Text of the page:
Without road closures, it’s possible Fish and Game might have to scale back mule deer hunting.
“If we can’t provide those chunks of roadless ground, then our only option is to reduce opportunity and that’s cutting tags,” Powell said.
The Forest Service, Bureau of Land Management and Fish and Game are up against one of the West’s biggest environmental nemeses as they try to prevent South Hills mule deer and pronghorn populations from tanking: cheatgrass.
Cheatgrass is a non-native invasive species that starts growing in the fall, giving it a jumpstart on native grass species that start growing in the spring. That advantage allows cheatgrass to cheat native species out of nutrients and moisture.
The invasive is virtually omnipresent in the southern Idaho desert, often taking over the landscape and blanketing the ground in a monoculture of purplish gold. It’s also a prolific seed producer, which helps it reproduce more quickly, and it thrives in disturbed environments.
When a fire comes through and disturbs the ground, cheatgrass is the best prepared to get a foothold. The same is true if an area is disturbed by heavy grazing — cheatgrass gets an advantage.
Cheatgrass doesn’t do native wildlife species much good. For one, few native species like to eat it. And it also burns more readily than native species, partly because it dries out earlier in the year. Cheatgrass means more fire, and every time a fire comes through, the percentage of cheatgrass increases, making another fire even more likely. It’s an unnatural, vicious, environmentally disastrous cycle.
“Maybe there was 30% (cheatgrass in the lower parts of the South Hills) and now we just doubled it or tripled it,” Tycz said. “That is going to be a fight for us.”
At higher elevations, native species can outcompete cheatgrass. The invasive is present up high in the South Hills, but it’s not dominant. Biologists said they’re not worried about cheatgrass expansion up top.
But Soletti and other biologists say of all the biological impacts of the Badger Fire, cheatgrass encroachment is their greatest concern.
Fire is a natural part of the South Hills ecosystem. It isn’t inherently bad. The forest needs fire to be healthy, and over time, the upper elevation areas could grow back.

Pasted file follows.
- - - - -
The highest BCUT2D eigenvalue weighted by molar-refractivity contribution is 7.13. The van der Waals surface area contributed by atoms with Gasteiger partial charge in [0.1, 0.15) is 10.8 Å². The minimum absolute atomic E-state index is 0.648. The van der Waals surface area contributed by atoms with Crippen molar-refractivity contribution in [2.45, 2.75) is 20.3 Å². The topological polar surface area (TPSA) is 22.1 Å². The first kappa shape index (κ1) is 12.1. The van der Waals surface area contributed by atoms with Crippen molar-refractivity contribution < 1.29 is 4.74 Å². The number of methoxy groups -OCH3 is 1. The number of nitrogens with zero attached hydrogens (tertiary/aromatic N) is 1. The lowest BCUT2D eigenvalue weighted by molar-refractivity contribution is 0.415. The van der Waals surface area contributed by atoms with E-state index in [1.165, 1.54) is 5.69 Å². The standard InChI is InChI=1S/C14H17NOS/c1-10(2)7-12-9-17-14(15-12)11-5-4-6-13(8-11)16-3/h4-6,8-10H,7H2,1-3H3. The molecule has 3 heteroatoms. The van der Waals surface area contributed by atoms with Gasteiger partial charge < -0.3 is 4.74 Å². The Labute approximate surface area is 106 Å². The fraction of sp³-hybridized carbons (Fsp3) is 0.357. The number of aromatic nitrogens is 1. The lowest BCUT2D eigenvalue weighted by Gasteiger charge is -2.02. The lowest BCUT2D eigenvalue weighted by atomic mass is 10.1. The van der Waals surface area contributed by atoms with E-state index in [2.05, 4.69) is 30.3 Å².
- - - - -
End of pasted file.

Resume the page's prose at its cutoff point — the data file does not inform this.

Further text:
The same might not be true down low where the timber gives way to steppe and invasive cheatgrass.
“Fire on these lower elevations, it’s bad,” Powell said. “Some of those lower elevations may never recover.”
Soletti explained that the timing of the Badger Fire is rough, from a cheatgrass prevention perspective. The burn area needs to be reseeded, and if the Badger Fire had swept through in July, there would have been ample time this fall for the land management agencies to reseed native grasses and forbs in the burn area. An earlier fire would have meant more time for rainfall, which the seeds need to germinate and get ahead of cheatgrass. Sagebrush will be seeded this winter because the shrub has better success that way.
With the late-season Badger Fire, the Forest Service and BLM have been hustling to get seed on the ground, applying it by plane before snowfall. Ideally, those freshly applied native seeds will have a chance to start growing before they get covered in snow. There’s been some precipitation on those seeds so far, but not spectacular rain.
“We can do everything right,” BLM Burley Field Manager Ken Crane said, “but if Mother Nature doesn’t help us out with a little timely rain (this fall), it’s going to be pretty tough.”
Spring weather conditions and timing will also play a huge role in the success of reseeding efforts. Biologists can’t control the weather, so the effectiveness of reseeding depends on luck. If all goes well this year, cheatgrass won’t infiltrate the South Hills as much. If the weather doesn’t cooperate, cheatgrass could expand much more dramatically.
“Really we’re looking for precipitation late enough or snowmelt that’s late enough that after cheatgrass is on the late stages of its life cycle and it’s setting seed, there’s still soil moisture present for perennial grasses to grow and store carbohydrates in their roots,” Soletti explained.
There are ways to help South Hills mule deer without relying on luck, though. People can make decisions that reduce the amount of stress placed on the animals.
South Hills visitors sometimes illegally drive off-road or ignore seasonal closures. Soletti noted that the Minidoka Ranger District issues more citations for motor vehicle violations than any other district in the Forest Service’s Intermountain Region, which covers Utah, Nevada, southern Idaho, western Wyoming and a portion of eastern California.
Now, with many trees and shrubs gone, it’ll be physically easier for people to illegally drive off-road. That could mean more stress on mule deer, which will need as much quiet, high-quality habitat as they can get.
“Right now, more than ever, it’s going to be important that people abide by the travel management plan and don’t drive cross country,” Soletti said. “That’s something that everyone can do to help mule deer.”